From the Texas Public Policy Foundation:
Writing in Forbes, Jude Clemente points out five practical problems with the Green New Deal, including the spacing needs for renewables, their unreliability and the fate of humans who are denied access to cheap, dependable energy.
“I’m only going to mention cows, airplanes, tearing down homes and buildings, railroads from the West coast to Hawaii, a $93 trillion price tag, and a hundred other things that you can do your own research on,” Clemente writes. “I’m going to limit my focus here: not a bash fest but a reality check. We need it… The quiet reality: more renewables inevitably mean more fossil fuels.”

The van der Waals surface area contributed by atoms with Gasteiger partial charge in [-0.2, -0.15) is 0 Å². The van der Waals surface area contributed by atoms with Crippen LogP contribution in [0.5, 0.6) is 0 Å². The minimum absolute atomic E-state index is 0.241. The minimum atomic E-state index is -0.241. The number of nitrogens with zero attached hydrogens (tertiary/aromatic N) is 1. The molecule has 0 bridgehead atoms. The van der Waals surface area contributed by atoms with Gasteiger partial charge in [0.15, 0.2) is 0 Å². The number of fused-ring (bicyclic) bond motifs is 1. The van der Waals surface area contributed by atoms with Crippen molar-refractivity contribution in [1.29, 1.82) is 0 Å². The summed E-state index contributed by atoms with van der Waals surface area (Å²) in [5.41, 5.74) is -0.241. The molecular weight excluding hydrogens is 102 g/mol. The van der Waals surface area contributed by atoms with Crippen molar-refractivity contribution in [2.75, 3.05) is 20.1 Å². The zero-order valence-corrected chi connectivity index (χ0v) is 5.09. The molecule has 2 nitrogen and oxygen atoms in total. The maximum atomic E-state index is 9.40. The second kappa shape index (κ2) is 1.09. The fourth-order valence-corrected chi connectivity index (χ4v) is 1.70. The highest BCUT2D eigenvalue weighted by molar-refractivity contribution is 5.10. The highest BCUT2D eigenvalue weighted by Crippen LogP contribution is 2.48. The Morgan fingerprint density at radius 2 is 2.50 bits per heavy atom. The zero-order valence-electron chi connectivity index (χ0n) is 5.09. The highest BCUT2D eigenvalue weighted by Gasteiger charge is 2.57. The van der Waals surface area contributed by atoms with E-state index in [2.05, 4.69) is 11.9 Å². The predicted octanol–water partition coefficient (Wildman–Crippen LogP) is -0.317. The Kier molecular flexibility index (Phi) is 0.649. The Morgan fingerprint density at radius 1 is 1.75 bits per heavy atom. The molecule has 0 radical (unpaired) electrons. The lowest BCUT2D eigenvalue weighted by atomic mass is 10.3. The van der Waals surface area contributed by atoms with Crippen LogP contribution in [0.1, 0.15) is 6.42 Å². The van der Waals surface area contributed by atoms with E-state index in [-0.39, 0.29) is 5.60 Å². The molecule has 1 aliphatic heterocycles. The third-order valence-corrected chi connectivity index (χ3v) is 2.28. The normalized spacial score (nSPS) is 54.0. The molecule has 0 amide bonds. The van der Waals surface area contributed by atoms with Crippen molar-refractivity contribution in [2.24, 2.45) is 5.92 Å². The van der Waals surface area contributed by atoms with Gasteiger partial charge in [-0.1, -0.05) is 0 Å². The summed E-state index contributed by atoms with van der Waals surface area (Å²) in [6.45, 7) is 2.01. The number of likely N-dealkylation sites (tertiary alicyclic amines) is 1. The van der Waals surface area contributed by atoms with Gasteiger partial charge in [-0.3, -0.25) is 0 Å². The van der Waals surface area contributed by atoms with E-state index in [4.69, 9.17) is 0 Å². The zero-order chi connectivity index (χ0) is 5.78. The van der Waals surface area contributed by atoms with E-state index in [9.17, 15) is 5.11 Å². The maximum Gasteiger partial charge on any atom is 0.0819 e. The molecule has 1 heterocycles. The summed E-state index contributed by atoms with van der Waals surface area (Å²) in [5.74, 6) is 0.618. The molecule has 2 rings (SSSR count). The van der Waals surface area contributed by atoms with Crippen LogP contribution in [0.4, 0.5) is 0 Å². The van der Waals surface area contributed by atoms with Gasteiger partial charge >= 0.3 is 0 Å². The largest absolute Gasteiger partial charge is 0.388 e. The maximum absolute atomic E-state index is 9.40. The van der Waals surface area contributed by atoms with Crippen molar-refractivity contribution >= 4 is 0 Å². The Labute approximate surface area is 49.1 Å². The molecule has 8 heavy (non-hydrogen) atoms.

The TPPF Take: Advocates of the Green New Deal (and similar legislative efforts) must face facts—the plans are unworkable.
“The Green New Deal and its many counterparts surfacing in city council chambers across the country aren’t just expensive, they’re impossible to implement,” said TPPF’s Jason Isaac. “Even if they would help the environment, wind and solar power just aren’t powerful or reliable enough to fuel the largest economy in the world. But then again, we all know the Green New Deal isn’t about the environment— it’s about signing over control of the American people’s lives to the federal government.”
For more detail, read "The Green New Deal is a Government Takeover, Not an Environmental Policy."